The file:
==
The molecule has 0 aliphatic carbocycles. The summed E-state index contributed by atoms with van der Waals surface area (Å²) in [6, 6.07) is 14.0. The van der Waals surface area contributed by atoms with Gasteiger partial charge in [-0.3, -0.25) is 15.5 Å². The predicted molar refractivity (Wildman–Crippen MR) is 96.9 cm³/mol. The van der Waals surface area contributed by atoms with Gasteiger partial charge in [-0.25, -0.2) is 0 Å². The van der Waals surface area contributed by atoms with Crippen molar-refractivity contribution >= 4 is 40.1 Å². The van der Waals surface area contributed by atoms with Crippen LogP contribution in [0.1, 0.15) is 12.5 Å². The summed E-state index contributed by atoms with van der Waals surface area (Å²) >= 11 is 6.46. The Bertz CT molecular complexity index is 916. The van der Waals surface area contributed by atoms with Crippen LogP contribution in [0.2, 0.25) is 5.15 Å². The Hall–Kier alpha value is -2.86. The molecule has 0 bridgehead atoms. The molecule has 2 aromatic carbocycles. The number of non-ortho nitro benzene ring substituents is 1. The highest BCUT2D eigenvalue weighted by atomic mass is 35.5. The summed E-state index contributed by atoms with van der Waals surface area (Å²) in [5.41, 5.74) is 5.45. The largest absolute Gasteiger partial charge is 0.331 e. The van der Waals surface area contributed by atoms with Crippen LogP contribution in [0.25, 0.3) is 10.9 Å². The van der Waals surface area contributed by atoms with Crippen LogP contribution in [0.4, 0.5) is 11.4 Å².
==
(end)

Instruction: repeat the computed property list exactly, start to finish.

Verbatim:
The molecule has 0 aliphatic carbocycles. The summed E-state index contributed by atoms with van der Waals surface area (Å²) in [6, 6.07) is 14.0. The van der Waals surface area contributed by atoms with Gasteiger partial charge in [-0.3, -0.25) is 15.5 Å². The predicted molar refractivity (Wildman–Crippen MR) is 96.9 cm³/mol. The van der Waals surface area contributed by atoms with Gasteiger partial charge in [-0.25, -0.2) is 0 Å². The van der Waals surface area contributed by atoms with Crippen molar-refractivity contribution >= 4 is 40.1 Å². The van der Waals surface area contributed by atoms with Crippen LogP contribution in [0.1, 0.15) is 12.5 Å². The summed E-state index contributed by atoms with van der Waals surface area (Å²) >= 11 is 6.46. The Bertz CT molecular complexity index is 916. The van der Waals surface area contributed by atoms with Crippen LogP contribution in [0.2, 0.25) is 5.15 Å². The Hall–Kier alpha value is -2.86. The molecule has 0 bridgehead atoms. The molecule has 2 aromatic carbocycles. The number of non-ortho nitro benzene ring substituents is 1. The highest BCUT2D eigenvalue weighted by atomic mass is 35.5. The summed E-state index contributed by atoms with van der Waals surface area (Å²) in [5.41, 5.74) is 5.45. The largest absolute Gasteiger partial charge is 0.331 e. The van der Waals surface area contributed by atoms with Crippen LogP contribution in [0.25, 0.3) is 10.9 Å². The van der Waals surface area contributed by atoms with Crippen LogP contribution in [0.4, 0.5) is 11.4 Å².